Denzel Washington didn’t know son John David was pursuing acting until after he landed his first role
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John David Washington has become a household name in Hollywood much like his father, the venerable Denzel Washington, but the “BlacKKKlansman” star said the elder Washington was surprised when he had landed his first breakout role.
“There was disbelief,” John David told Esquire magazine of his dad’s initial reaction, noting that his mother and Washington’s wife, Pauletta, was the only family member aware of the big news.
He “kept asking questions like, ‘For HBO? Like Home Box Office Entertainment? Who? Really? But what’s it called? ‘The Rock?’ He just kept asking questions like ‘Is this real?’" John David recalled.
The actor continued: "I guess he had to check it with his agents to make sure it was real, and he was happy for me, and then he said exactly what I was going to do anyway, but ‘As soon as this is over, you gotta go learn. You gotta go learn how to do this.’”
Running Back John David Washington, son of actor Denzel Washington, in action during the training session of NFL Europe team Hamburg Sea Devils on April 7, 2007, in Hamburg, Germany. (Photo by Alexander Hassenstein/Bongarts/Getty Images)
John David, 35, has a storybook life all his own, having grown up in Los Angeles as an elite football player, which ultimately landed him at Morehouse College where he played running back before making a run at NFL stardom – signing with the then-St. Louis Rams as an undrafted free agent in 2006.
Washington would parlay that into a brief showing in the now-defunct NFL Europe for the Rhein Fire and also trained with the Hamburg Sea Devils before landing with the United Football League’s Sacramento Mountain Lions on a four-year stint. He hung his cleats up after suffering a torn Achilles tendon.
Having only known the game of football and stuck in a rut with regards to what he was going to make of his life, John David said he received a phone call one day from Andrew Finkelstein, an agent and family friend. Finkelstein had news that casting director Sheila Jaffe was looking to fill a spot on an HBO show centered on the lives of professional football players and the proverbial stars aligned perfectly.
“Now, granted, I’m on a heavy medication,” John David remembered. “I’m feeling very, very loosey-goosey, if you will. I don’t feel the most confident. I’m pretty flammable at this point. I just felt very exposed. And he sends the script and I read it, and I’m like, well, ‘This is cool.’”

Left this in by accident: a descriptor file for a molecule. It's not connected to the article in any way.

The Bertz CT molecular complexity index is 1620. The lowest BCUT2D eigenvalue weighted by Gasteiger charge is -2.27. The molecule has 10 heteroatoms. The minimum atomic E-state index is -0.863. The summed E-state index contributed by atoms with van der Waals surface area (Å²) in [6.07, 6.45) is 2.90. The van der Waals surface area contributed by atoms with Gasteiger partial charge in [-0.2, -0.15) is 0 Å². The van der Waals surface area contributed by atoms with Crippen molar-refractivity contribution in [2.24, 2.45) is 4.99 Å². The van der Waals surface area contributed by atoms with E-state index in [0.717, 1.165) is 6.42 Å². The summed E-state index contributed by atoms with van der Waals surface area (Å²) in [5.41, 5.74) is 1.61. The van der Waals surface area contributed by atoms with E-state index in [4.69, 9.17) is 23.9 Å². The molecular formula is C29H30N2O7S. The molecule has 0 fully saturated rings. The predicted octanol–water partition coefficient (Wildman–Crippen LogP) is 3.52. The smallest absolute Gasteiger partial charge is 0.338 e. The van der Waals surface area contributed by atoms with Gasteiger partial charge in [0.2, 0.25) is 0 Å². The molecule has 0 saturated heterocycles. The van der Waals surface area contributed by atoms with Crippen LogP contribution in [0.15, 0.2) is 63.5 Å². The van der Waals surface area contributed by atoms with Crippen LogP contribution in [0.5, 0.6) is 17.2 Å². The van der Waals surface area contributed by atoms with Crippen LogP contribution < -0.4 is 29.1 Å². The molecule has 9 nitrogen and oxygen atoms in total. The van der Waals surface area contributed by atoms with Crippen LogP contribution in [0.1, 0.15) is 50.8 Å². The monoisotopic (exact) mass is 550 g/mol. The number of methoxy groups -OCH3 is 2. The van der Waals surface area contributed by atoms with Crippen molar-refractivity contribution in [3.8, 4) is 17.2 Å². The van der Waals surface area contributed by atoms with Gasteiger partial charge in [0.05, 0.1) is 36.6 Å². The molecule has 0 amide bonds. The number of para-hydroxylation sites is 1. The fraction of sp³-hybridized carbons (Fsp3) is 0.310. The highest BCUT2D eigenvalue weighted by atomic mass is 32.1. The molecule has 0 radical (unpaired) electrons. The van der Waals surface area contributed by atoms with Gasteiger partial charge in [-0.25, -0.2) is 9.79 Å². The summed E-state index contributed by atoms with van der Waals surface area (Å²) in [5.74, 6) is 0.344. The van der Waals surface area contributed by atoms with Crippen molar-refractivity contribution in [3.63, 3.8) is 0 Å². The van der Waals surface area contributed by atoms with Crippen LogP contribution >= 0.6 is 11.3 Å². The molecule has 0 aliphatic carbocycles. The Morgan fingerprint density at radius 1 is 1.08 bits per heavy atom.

In this Nov. 14, 2018 photo, actor John David Washington, star of 'BlacKkKlansman,' poses for a portrait at the Four Seasons Hotel in Los Angeles. Washington has been named as a Breakthrough Entertainer of the Year by the Associated Press. (Photo by Rebecca Cabage/Invision/AP)
Under the advice of Finkelstein, John David began studying and soon let his mother, who is also an actress, in on the stealthy dealings and the pair began acting out his lines in preparation for his big audition – which she had driven him to because he still harbored a boot on his foot from surgery.
Nearly 12 auditions are what it took for John David to land the coveted role of Ricky Jerret on what would become the wildly successful “Ballers” on HBO and from that moment on, he began taking acting classes while darting back-and-forth between Miami and New York City.
Soon enough, Denzel Washington got word of his son’s penchant for timing, and a longtime actor and friend of the family, Stephen McKinley Henderson began relaying the progress back to Denzel, who secretly checked in for updates.
Henderson recollected an exchange he had with the “Remember The Titans” star about John David’s acting.
This image released by Focus Features shows Adam Driver, left, and John David Washington in a scene from 'BlacKkKlansman.' (© 2018 FOCUS FEATURES LLC. ALL RIGHTS RESERVED.)
“‘Does the guy got any chops? ... I don’t want to encourage him if he…’” Henderson remembered Denzel probing. “I said, ‘Well, man, I’ve got to tell you, he’s got some chops. He does. He definitely does.’ John David understood acting is not so much pretending as really doing and really being there with the other person. When he got it philosophically, he was off to the races. That was it. He was off to the races.”
“Ballers” ran on HBO for five seasons and 47 episodes before ending its run in October 2019.
The movie is poised to be one of the first major blockbuster releases since the coronavirus pandemic shut down most movie theaters in the U.S.
Fox News’ Tyler McCarthy contributed to this report.